Contest Needs You to Create Better Bike Lane Barriers

The delineators most of our cities use to separate vulnerable road users from car traffic...kinda suck. The COVID-19 era is the perfect time to think outside the box and find something better.

The Saris "Wave" delineator is one of a tiny handful of road barriers that both provide meaningful protection to the vulnerable *and* aren't hideous to look at. A new contest hopes to find more options — and make them cheap, sustainable and durable enough that cities have no excuse not to deploy them. Image source: Creative Commons.
The Saris "Wave" delineator is one of a tiny handful of road barriers that both provide meaningful protection to the vulnerable *and* aren't hideous to look at. A new contest hopes to find more options — and make them cheap, sustainable and durable enough that cities have no excuse not to deploy them. Image source: Creative Commons.

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If a traffic engineer wants to build a protected, on-street bike lane in America, she can usually choose between two basic designs: a bulky, expensive, and profoundly ugly concrete bollard, or a shrimpy, plastic pole that a driver can plow straight over.

There has to be something better — and if a new contest from the micromobility company Spin succeeds, there might be one on American streets soon.

Spin is sponsoring a global search for a safe, inexpensive, durable, beautiful, and all-around awesome alternative to the imperfect delineators that dominate bike and walking infrastructure across the country. Or, more accurately, the contest hopes to find a traffic barrier that could become common on our streets: because in too many of our places, vulnerable road users don’t have any separation from traffic besides paint…in large part because most of the easily-available delineator options kind of suck.

The top designs will be adjudicated by a panel of experts in safety, design and fabrication, and Team Better Block — a creative placemaking and urban planning firm that’s famous for its roots in the tactical urbanism world — will develop and fabricate the three best ones for socially-distanced pilot projects across the nation in July. (If you aren’t familiar with the typically glacial pace of product design in the road safety world: that’s really fast, and very exciting.) After the pilot phase, one winner will be chosen, and the final design will be made available for install to cities nationwide in the fall.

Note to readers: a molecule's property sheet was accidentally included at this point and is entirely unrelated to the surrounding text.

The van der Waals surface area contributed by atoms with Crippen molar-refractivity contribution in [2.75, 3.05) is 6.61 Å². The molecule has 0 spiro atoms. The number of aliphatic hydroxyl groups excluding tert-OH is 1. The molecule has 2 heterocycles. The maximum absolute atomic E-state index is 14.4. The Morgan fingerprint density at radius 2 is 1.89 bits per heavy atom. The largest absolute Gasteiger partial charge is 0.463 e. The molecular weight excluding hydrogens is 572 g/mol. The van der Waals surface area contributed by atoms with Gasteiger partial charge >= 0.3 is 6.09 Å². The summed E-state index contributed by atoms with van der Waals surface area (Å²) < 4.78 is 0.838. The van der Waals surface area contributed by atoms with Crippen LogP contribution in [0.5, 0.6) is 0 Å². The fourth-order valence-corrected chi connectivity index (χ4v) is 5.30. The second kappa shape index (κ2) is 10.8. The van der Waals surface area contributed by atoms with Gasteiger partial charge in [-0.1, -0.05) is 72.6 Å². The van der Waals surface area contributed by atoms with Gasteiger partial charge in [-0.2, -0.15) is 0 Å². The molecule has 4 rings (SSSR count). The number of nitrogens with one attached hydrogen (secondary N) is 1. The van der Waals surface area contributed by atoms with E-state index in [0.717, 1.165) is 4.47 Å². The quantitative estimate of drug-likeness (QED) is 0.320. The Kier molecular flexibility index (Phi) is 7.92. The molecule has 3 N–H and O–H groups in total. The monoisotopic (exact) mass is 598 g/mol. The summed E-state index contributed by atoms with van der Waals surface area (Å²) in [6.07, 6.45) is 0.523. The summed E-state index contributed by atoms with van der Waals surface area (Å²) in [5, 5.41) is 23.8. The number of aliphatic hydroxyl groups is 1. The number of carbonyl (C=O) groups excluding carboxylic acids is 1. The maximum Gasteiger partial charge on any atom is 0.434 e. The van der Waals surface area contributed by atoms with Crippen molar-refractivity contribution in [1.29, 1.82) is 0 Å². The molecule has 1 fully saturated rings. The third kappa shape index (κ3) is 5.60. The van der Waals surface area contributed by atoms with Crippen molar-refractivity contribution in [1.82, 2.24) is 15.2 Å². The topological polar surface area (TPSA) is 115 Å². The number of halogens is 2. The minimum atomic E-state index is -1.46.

The contest is open to anyone who cares about building a better barrier, which Spin hopes will allow the company to tap the underutilized creativity of designers outside the traffic engineering world, artists and even everyday road users who are sick of seeing cars mow down those dumb foldable delineators (or sick of hearing their city leaders claim they can’t afford to put in sturdier infrastructure.)

Getting fresh voices into the conversation could be a game-changer. The humble road delineator hasn’t been an area of much innovation in the traditional traffic safety world, because of a depressing mix of city liability concerns, apathy in the traffic engineering community, and —of course — good old-fashioned capitalism.